With these structural economic policies as a general context, in this seventh edition of China Looking Ahead, KPMG China's tax experts examine recent developments and explore what the Year of the Dog may bring for foreign investors in China, as well as for Chinese multinational enterprises (MNEs) investing overseas. It should be noted, however, that the content of this publication is not intended as predictions or forecasts of Chinese tax policies and should not be relied upon as such.
In the seventh edition of China Looking Ahead, two key themes come repeatedly to the fore throughout the chapters – the impact of digitalisation and technology, and China's repositioning of itself for a new stage in its economic development, both of which themes are intertwined.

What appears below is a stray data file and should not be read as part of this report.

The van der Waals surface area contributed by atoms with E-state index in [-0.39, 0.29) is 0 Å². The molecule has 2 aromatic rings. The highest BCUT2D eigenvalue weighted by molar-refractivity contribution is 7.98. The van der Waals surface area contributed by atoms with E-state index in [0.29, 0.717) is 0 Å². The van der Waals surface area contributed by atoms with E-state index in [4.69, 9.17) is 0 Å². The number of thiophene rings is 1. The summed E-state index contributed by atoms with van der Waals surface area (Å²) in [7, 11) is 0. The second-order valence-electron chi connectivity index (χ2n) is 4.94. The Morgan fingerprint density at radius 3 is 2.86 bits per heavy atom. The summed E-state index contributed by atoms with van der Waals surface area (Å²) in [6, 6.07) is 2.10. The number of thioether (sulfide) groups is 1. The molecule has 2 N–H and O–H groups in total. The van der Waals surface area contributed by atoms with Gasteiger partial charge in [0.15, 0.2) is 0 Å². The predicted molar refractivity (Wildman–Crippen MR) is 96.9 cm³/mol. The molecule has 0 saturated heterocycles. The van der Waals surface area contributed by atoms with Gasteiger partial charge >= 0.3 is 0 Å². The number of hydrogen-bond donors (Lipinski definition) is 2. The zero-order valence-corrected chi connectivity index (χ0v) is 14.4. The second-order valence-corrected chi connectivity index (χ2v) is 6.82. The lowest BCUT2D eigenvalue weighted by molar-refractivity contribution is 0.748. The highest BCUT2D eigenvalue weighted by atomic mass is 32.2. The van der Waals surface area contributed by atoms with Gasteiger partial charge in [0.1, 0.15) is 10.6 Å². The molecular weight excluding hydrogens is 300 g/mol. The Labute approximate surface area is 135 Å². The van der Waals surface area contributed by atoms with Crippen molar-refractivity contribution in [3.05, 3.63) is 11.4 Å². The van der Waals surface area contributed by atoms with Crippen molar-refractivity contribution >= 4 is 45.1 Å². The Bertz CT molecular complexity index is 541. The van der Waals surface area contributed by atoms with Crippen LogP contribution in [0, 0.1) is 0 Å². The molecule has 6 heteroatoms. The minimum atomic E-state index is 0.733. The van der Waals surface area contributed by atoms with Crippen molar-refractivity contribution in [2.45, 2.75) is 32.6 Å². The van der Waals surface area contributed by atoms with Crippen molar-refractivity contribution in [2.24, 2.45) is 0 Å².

The first chapter, VAT: a pathway to 2025, confronts both of these themes head-on. The chapter asserts that the digitalisation of economies, and the leveraging of new technologies in tax administration, will, in three major trends: (i) drive VAT and GST systems to morph into 'in substance' retail sales taxes; (ii) lead indirect taxes to be managed and administered nearly entirely through technology; and (iii) enable expansion of the tax base for indirect taxes. In the China context, these trends are turbo-charged by the extent to which mobile payments and e-platform commerce have come to dominate the Chinese economy, as well as by the rapid progress already made by the authorities with tax digitisation (e.g. online filing, electronic invoicing, automated invoice verification, etc.). China is well placed to move to the next steps of automated point of sale VAT collection and blockchain transaction chain authentication, and indeed the State Administration of Taxation (SAT) is already looking at the possibilities of the latter in detail. The chapter notes how aspects of China's VAT rules, in relation to financial services and digital economy consumer-to-consumer (C2C) activity, are much better primed for the future than other countries' more established VAT systems.